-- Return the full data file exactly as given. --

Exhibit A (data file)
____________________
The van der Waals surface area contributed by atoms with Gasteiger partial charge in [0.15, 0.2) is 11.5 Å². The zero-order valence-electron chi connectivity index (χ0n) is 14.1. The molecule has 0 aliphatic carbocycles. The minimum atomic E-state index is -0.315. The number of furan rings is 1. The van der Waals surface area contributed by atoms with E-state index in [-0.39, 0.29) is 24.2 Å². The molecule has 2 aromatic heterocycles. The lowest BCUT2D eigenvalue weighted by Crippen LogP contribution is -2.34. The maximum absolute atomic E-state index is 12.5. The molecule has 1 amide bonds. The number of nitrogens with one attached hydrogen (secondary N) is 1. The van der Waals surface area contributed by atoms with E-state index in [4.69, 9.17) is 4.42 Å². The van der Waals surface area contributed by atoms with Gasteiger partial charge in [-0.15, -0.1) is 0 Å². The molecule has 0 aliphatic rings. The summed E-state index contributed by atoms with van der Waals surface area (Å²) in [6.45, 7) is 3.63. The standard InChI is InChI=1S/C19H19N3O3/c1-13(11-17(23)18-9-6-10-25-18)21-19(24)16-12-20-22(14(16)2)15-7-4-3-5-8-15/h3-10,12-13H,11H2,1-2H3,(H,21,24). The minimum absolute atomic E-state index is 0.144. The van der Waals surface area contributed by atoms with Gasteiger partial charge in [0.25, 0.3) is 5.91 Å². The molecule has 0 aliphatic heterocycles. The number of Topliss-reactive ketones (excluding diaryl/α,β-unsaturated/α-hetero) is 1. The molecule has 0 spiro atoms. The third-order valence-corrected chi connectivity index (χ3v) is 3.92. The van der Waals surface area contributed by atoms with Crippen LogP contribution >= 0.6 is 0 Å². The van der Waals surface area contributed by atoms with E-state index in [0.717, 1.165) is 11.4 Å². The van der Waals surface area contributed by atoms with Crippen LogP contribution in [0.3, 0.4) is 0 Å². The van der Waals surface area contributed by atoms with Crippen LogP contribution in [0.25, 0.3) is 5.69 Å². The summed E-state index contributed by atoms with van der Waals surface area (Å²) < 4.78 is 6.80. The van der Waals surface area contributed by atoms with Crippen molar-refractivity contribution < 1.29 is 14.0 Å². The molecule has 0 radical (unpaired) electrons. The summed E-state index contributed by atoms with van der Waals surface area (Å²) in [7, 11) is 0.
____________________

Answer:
The van der Waals surface area contributed by atoms with Gasteiger partial charge in [0.15, 0.2) is 11.5 Å². The zero-order valence-electron chi connectivity index (χ0n) is 14.1. The molecule has 0 aliphatic carbocycles. The minimum atomic E-state index is -0.315. The number of furan rings is 1. The van der Waals surface area contributed by atoms with E-state index in [-0.39, 0.29) is 24.2 Å². The molecule has 2 aromatic heterocycles. The lowest BCUT2D eigenvalue weighted by Crippen LogP contribution is -2.34. The maximum absolute atomic E-state index is 12.5. The molecule has 1 amide bonds. The number of nitrogens with one attached hydrogen (secondary N) is 1. The van der Waals surface area contributed by atoms with E-state index in [4.69, 9.17) is 4.42 Å². The van der Waals surface area contributed by atoms with Gasteiger partial charge in [-0.15, -0.1) is 0 Å². The molecule has 0 aliphatic rings. The summed E-state index contributed by atoms with van der Waals surface area (Å²) in [6.45, 7) is 3.63. The standard InChI is InChI=1S/C19H19N3O3/c1-13(11-17(23)18-9-6-10-25-18)21-19(24)16-12-20-22(14(16)2)15-7-4-3-5-8-15/h3-10,12-13H,11H2,1-2H3,(H,21,24). The minimum absolute atomic E-state index is 0.144. The van der Waals surface area contributed by atoms with Gasteiger partial charge in [0.25, 0.3) is 5.91 Å². The molecule has 0 aliphatic heterocycles. The number of Topliss-reactive ketones (excluding diaryl/α,β-unsaturated/α-hetero) is 1. The molecule has 0 spiro atoms. The third-order valence-corrected chi connectivity index (χ3v) is 3.92. The van der Waals surface area contributed by atoms with Crippen LogP contribution >= 0.6 is 0 Å². The van der Waals surface area contributed by atoms with E-state index in [0.717, 1.165) is 11.4 Å². The van der Waals surface area contributed by atoms with Crippen LogP contribution in [0.3, 0.4) is 0 Å². The van der Waals surface area contributed by atoms with Crippen LogP contribution in [0.25, 0.3) is 5.69 Å². The summed E-state index contributed by atoms with van der Waals surface area (Å²) < 4.78 is 6.80. The van der Waals surface area contributed by atoms with Crippen molar-refractivity contribution < 1.29 is 14.0 Å². The molecule has 0 radical (unpaired) electrons. The summed E-state index contributed by atoms with van der Waals surface area (Å²) in [7, 11) is 0.